Google yesterday announced that they are rolling out Google+ Pages worldwide, allowing businesses and not just individuals to use Google+.
So, should your business have a Google Plus page? Probably. I now recommend that all my clients add a Google Plus page to their social media marketing mix.
Granted, Facebook still seems like a better place to be, with more exposure and a higher ROI. But what’s especially intriguing about Google plus is that Google Plus is essentially about tying social to search so that Google can provide users with better search results based on their social connections. This is powerful – and the main reason for brands to join Google plus.
Google+ Direct Connect lets users quickly navigate to a Google+ page, and add that page to their circles, when using Google Search. Try searching for ‘+amazon’ and your search will take you to the Amazon Google+ page and give you the option to add the page to your circles. Google+ Direct Connect is still not widely available (to pages or to users), but no doubt it will eventually be.
The only caveat: After Google Buzz failed miserably, everyone is wondering whether Google Plus will actually take off or fail too. It’s too early to tell, so if your resources are very limited, don’t spend too much on a Google Plus page – but it’s still a good idea to create one, add a button/widget to your site or blog, and start posting to your Google+ page, even if just occasionally for now.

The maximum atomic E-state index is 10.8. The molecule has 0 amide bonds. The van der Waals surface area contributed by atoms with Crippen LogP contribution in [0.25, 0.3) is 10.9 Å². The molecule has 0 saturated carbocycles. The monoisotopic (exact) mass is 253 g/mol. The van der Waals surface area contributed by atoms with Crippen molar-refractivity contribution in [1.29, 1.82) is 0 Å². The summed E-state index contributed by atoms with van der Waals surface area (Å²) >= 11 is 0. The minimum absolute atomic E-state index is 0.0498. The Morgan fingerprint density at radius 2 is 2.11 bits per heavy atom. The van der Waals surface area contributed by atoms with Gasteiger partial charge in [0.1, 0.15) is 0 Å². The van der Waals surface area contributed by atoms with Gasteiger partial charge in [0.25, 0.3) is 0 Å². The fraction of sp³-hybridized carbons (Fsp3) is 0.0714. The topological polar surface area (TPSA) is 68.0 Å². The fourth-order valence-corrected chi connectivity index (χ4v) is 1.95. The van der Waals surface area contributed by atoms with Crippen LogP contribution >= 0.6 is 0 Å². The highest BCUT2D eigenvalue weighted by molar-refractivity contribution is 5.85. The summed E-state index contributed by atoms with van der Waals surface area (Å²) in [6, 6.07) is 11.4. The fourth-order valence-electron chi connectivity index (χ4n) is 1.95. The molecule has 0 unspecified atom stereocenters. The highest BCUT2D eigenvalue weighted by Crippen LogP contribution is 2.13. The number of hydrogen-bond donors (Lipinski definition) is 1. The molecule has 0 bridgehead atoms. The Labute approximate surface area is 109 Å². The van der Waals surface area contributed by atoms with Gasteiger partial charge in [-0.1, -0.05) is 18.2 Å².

Facebook has announced that it will change its privacy controls, so that they appear right next to each posting. This would enable users to choose who sees individual status updates, photos and profile info — when they share or afterwards.
“With most of your controls now up front, your privacy settings page has been simplified,” explains Facebook.
Even though Facebook will never admit it, it seems quite clear that this change is in direct response to Google Plus. I recently asked my Facebook friends, “Are you using Google Plus?” Most said,”I’m on it, but don’t use it” but a few said they do use it and that they like the ability to separate friends into circles, getting more precise control not just over the information you produce, but also over the information you consume.
One of them said, “I use Google+ and I like it. I like that you can really customize the groups of people that you chat to about the subjects that you are in the mood to talk about. For example- I like to read what the “Big kids” have to say on social marketing and new ideas but I don’t want to wade through all of their tons of clutter and noise when I want to chat with my friends. So they have all been swept up into their own tidy circle for when I want information. Sort of like reading the newspaper. When I want to interact with friends, I open a different circle. It gives everything a very controllable flavor.”
With the risk of more and more people discovering that they like the better control that Google+ offers them, and its apparent respect for users’ privacy (something Facebook has been notoriously bad at), no wonder Facebook is making changes to give users exactly what Google Plus gives them- more control, while trying to establish that it *does* care about their need for privacy.